Once this application is approved, you and your employer must arrange and file an I-129 petition with the Department of Homeland Security. This petition must provide evidence to prove that your job is a specialty occupation requiring a US bachelor’s degree or its equivalent or higher to carry out the tasks of the job. To do this, your employer has to show that industry standards require a specialized degree as a minimum qualification for your job. That means similar companies have the same requirements of employees filling similar positions. Along with this evidence, you also must prove you meet these requirements by submitting your transcripts and diplomas. If your specialized degree is from outside of the United States, you will have to take an extra step to prove the value of your education in terms of US standards by submitted a detailed evaluation of your credentials from an authorized credential evaluation agency. This evaluation will clearly show the academic content and value of your degree in terms of US education standards.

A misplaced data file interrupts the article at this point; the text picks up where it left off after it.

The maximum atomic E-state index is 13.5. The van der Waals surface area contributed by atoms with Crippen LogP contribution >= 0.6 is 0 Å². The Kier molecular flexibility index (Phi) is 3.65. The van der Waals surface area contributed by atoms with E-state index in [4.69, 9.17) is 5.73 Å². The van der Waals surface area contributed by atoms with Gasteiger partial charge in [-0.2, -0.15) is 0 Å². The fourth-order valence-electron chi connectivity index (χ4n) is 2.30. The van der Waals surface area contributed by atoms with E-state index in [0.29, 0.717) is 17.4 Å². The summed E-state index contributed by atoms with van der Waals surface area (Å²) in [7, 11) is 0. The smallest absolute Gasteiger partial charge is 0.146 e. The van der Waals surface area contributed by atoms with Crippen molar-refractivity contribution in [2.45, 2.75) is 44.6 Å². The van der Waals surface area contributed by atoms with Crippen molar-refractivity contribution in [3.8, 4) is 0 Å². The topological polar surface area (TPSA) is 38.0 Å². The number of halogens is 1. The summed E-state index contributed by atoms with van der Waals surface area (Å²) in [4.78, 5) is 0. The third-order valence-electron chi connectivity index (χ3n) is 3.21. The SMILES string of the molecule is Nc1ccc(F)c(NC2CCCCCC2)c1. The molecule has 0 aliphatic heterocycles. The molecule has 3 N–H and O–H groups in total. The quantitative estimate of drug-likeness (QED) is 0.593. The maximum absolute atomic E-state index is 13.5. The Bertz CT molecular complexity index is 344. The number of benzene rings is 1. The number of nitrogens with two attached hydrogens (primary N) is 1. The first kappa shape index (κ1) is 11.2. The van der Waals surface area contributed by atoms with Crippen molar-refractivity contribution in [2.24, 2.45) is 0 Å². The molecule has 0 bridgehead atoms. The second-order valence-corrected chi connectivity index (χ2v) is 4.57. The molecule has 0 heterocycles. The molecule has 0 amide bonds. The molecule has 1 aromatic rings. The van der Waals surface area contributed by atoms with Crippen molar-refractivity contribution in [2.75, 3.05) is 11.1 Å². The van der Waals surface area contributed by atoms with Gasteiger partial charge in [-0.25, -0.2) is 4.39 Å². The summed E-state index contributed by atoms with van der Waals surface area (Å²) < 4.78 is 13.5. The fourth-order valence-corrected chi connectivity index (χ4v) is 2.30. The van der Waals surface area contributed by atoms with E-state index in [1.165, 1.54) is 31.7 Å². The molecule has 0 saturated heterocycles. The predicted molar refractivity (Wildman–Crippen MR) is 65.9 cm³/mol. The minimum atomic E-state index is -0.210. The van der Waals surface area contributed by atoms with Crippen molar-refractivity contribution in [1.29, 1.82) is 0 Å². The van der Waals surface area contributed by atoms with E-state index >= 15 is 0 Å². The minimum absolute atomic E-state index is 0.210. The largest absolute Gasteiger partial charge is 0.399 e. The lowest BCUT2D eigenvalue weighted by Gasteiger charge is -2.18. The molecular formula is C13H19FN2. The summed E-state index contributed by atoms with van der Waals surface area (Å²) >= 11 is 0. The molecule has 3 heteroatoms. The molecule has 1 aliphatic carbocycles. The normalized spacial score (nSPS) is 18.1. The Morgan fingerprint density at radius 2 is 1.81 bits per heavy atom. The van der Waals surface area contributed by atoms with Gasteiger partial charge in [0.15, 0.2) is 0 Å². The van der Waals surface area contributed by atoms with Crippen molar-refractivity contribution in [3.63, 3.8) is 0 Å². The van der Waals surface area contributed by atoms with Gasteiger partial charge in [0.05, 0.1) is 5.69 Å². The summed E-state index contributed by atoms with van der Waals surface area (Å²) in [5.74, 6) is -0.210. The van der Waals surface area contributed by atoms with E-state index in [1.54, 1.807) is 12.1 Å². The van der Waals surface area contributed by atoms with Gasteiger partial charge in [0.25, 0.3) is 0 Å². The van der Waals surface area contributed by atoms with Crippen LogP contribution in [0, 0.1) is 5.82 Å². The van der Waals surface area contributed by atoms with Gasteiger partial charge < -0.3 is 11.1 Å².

Once your I-129 is approved, you can start in on your H-1B petition with the Department of State. This final petition must clearly prove that you, your employer, and your job meet all of the H-1B visa requirements.

A detail-oriented team effort is required to get your visa approved. Work together with your employer, always keep the lines of communication open, and ALWAYS check over your petitions thoroughly before filing.

Reprinted with permission.

About The Author

Sheila Danzig is the director of Career Consulting International at the, a foreign credential evaluation agency. They specialize in difficult cases and RFEs, Denials, NOIDs, 3 year degrees etc. and offer free review of all H1B, E2, I140 education at

The opinions expressed in this article do not necessarily reflect the opinion of ILW.COM.